LONGMONT - Longmont businessman, 81-year-old Jack Mitchell, died over the weekend from the West Nile virus.
His family contacted 9NEWS on Sunday to say he passed away.
His wife posted on Facebook that "he was the best husband a person could ask for." She also asked for prayers for their family.
The family's story is yet another powerful reminder that the state remains a breeding ground for mosquitoes that carry the occasionally deadly virus. While the current numbers represent just a fraction of what the state dealt with in 2003 (the peak season in Colorado), the numbers remain high enough to keep people nervous statewide.
In 2003, for example, by late August the state had already reported 699 confirmed cases of West Nile in humans. Currently, the state reports 36 cases. It's important to note the state's numbers frequently lag behind the county's numbers, as Larimer County alone this week reported at least 30 confirmed cases.
On Friday, Weld County reported its first "neuroinvasive case" of West Nile.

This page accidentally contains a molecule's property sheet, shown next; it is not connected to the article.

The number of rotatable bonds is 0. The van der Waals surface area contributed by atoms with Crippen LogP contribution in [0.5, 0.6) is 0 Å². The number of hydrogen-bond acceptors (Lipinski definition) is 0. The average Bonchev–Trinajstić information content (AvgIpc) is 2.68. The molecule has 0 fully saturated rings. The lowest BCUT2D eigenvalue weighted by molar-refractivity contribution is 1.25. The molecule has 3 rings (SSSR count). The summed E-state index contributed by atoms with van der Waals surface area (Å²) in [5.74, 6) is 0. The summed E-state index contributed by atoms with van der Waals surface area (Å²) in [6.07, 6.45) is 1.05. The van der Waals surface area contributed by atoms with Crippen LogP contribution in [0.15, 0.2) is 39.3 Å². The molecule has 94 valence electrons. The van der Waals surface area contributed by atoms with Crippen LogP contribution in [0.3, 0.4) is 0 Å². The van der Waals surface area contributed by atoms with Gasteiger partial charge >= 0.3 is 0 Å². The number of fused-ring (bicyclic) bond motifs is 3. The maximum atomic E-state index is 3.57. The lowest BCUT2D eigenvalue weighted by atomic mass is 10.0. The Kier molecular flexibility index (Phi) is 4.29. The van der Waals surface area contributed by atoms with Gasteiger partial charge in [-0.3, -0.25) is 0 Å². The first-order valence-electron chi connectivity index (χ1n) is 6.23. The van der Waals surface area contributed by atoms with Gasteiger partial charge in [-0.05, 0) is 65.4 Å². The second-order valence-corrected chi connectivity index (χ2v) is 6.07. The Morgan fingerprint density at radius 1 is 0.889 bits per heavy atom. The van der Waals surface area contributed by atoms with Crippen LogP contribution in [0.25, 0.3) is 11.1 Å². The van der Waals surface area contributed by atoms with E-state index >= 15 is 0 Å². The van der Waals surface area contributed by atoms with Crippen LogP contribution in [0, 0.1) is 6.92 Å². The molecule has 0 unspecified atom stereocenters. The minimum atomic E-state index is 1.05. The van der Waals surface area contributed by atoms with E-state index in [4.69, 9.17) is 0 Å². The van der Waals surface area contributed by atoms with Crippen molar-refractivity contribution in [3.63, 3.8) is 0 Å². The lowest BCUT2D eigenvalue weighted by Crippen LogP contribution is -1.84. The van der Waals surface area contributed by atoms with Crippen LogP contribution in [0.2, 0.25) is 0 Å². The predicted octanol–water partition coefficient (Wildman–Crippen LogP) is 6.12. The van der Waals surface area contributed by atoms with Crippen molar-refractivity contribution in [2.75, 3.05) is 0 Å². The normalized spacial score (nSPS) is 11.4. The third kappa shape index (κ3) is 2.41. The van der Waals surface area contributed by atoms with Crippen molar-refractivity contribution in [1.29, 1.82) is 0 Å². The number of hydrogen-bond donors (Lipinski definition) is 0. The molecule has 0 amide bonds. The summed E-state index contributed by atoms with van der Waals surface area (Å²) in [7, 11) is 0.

"West Nile neuroinvasive disease is the most serious type of infection, affecting the brain and spinal cord," Dr. Mark Wallace, Executive Director of the Weld County Health Department, said via a news release.
Larimer County, by comparison, has already reported eight neuroinvasive cases.
Most Colorado counties, according to the Colorado Department of Public Health and Environment, have yet to have a single human case.
The state's log suggest Boulder County has a total of four cases, but the figure does not include the case of Jack Mitchell as of yet.
"A mosquito can change an entire family's life in an instant. It's devastating," said Betsy Hanlin. "[Jack] has done so much in his lifetime that I just refuse to accept that a mosquito bite can take it all away."
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